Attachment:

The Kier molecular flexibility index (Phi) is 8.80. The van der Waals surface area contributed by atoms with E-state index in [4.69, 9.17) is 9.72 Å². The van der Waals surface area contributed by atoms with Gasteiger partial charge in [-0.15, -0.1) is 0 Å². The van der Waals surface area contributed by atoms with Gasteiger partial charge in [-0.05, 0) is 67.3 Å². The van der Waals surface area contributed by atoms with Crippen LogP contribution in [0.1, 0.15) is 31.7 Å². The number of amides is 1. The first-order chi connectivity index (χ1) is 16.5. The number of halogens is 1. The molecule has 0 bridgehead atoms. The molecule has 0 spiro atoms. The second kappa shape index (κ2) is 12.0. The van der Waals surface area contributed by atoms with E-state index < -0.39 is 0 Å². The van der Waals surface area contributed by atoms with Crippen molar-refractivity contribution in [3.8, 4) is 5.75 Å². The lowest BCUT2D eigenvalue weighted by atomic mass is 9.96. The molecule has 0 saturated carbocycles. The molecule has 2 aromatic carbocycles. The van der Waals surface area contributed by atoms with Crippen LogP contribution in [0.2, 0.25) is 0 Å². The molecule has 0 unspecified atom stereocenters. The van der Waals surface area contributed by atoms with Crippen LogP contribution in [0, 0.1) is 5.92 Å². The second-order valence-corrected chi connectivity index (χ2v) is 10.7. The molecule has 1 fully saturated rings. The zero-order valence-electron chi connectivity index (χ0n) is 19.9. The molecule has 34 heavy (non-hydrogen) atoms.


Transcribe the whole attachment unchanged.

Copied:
The Kier molecular flexibility index (Phi) is 8.80. The van der Waals surface area contributed by atoms with E-state index in [4.69, 9.17) is 9.72 Å². The van der Waals surface area contributed by atoms with Gasteiger partial charge in [-0.15, -0.1) is 0 Å². The van der Waals surface area contributed by atoms with Gasteiger partial charge in [-0.05, 0) is 67.3 Å². The van der Waals surface area contributed by atoms with Crippen LogP contribution in [0.1, 0.15) is 31.7 Å². The number of amides is 1. The first-order chi connectivity index (χ1) is 16.5. The number of halogens is 1. The molecule has 0 bridgehead atoms. The molecule has 0 spiro atoms. The second kappa shape index (κ2) is 12.0. The van der Waals surface area contributed by atoms with E-state index < -0.39 is 0 Å². The van der Waals surface area contributed by atoms with Crippen molar-refractivity contribution in [3.8, 4) is 5.75 Å². The lowest BCUT2D eigenvalue weighted by atomic mass is 9.96. The molecule has 0 saturated carbocycles. The molecule has 2 aromatic carbocycles. The van der Waals surface area contributed by atoms with Crippen LogP contribution in [0.2, 0.25) is 0 Å². The molecule has 0 unspecified atom stereocenters. The van der Waals surface area contributed by atoms with Crippen LogP contribution in [0, 0.1) is 5.92 Å². The second-order valence-corrected chi connectivity index (χ2v) is 10.7. The molecule has 1 fully saturated rings. The zero-order valence-electron chi connectivity index (χ0n) is 19.9. The molecule has 34 heavy (non-hydrogen) atoms.